BRITTEN: Peter Grimes
MOZART: Don Giovanni
EMI has issued Zürich Opera productions of Don Giovanni and Peter Grimes. Giovanni was filmed in May 2006, Grimes in December 2005. Both productions are extraordinarily effective, although one has a serious flaw. Sven-Eric Bechtolf's production of Giovanni features Rolf Glittenberg's stark but colorful sets and Marianne Glittenberg's costumes, perfect for this imaginative up-to-date treatment of Mozart's masterpiece. Choreographer Stefano Giannetti keeps everyone on stage very active in a most compelling way although some may find there is overkill and too much clowning about. Eva Mai is miscast as Donna Anna—she is unable to sing this challenging role, and it is surprising the Zürich Opera couldn't find someone better, equally surprising they would permit this to be filmed. Otherwise, the cast is first-rate, particularly Simon Keenlyside's singing and acting in the title role—there are few singers on stage today who could handle the sheer physicality of this production—and look (and sing) this good during the process. Not a great Don Giovanni, but worth investigating for Keenlyside's participation. Peter Grimes was produced by David Pountney, with an imaginative, dark, brooding set by Robert Israel that perfectly suits the opera. Christopher Ventris (who can be seen as Sergey in two videos of Shostakovich's Lady Macbeth), conveys with the greatest sensitivity the tragic character of the fisherman who doesn't conform to society. This is a compelling major production of Britten's masterpiece, with state-of-the art video and sonics. However, in both EMI has done a disservice to viewers—there is no printed track listing, and no information about either production. Both of these sets are relatively inexpensive.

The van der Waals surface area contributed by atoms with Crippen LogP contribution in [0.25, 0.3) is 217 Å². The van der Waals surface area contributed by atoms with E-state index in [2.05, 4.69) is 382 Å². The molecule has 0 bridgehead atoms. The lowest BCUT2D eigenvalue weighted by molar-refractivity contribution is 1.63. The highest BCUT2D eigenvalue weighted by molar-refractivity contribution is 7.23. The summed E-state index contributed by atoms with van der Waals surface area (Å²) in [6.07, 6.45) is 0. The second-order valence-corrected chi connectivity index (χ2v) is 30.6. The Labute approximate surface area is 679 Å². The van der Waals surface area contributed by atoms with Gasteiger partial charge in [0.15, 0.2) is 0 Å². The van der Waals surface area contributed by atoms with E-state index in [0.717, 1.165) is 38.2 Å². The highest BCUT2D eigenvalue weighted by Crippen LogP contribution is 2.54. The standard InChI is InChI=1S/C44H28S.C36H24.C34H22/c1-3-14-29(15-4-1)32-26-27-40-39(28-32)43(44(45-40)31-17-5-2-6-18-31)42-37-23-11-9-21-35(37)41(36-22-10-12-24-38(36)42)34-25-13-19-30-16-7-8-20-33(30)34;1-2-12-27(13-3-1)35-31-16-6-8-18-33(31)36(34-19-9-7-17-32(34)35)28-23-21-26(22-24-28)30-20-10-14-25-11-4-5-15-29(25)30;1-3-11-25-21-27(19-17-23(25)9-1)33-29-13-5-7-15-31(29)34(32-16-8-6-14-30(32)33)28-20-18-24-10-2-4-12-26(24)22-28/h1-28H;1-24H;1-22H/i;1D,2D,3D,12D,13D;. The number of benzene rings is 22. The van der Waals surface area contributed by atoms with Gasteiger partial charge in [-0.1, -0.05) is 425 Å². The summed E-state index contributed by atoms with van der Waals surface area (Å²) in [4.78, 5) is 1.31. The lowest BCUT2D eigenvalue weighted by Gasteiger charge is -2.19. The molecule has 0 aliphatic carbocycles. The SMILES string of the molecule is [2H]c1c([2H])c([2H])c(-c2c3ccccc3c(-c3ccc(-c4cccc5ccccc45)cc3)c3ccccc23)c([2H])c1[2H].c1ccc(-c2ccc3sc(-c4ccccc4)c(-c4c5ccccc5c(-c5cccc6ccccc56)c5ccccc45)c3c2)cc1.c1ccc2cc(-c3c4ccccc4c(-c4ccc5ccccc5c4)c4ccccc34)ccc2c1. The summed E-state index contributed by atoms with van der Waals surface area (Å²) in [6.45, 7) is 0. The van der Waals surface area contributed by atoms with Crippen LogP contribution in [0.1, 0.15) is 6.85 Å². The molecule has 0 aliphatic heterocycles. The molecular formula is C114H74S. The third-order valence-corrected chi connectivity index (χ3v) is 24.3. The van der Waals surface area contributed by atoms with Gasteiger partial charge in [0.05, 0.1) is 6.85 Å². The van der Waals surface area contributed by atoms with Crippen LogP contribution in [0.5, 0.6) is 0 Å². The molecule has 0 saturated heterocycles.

Opus Arte has released Verdi's first opera, Oberto, recorded during performances in January 2007, part of Tutto Verdi, a 15-year project that began the previous year with the purpose of performing all of Verdi's operas, including different versions of each. An admirable project perhaps, but it shows that early Verdi is very far removed from the grandeur and magnificence of his mature works. Oberto, with a libretto by Temistocle Solera, premiered at La Scala November 17, 1839. The typical opera plot tells of a betrayed woman who searches out the traitor, and a father obsessed with honor. Action in this opera is static, and primary interest is listening for snatches of music Verdi used in later operas to much greater effect. Ildar Abdrazakov in the title role is easily the best of the singers; both leading sopranos are vocally insecure although Evelyn Herlitzius gets better as the opera progresses; Marianne Cornetti as Cuniza is matronly to the extreme. Sets by Domenico Franchi are dark, his costumes appropriately opulent. Video and sound are fine, but this opera, in this performance, is of little interest for operaphiles.
R.E.B. (December 2007)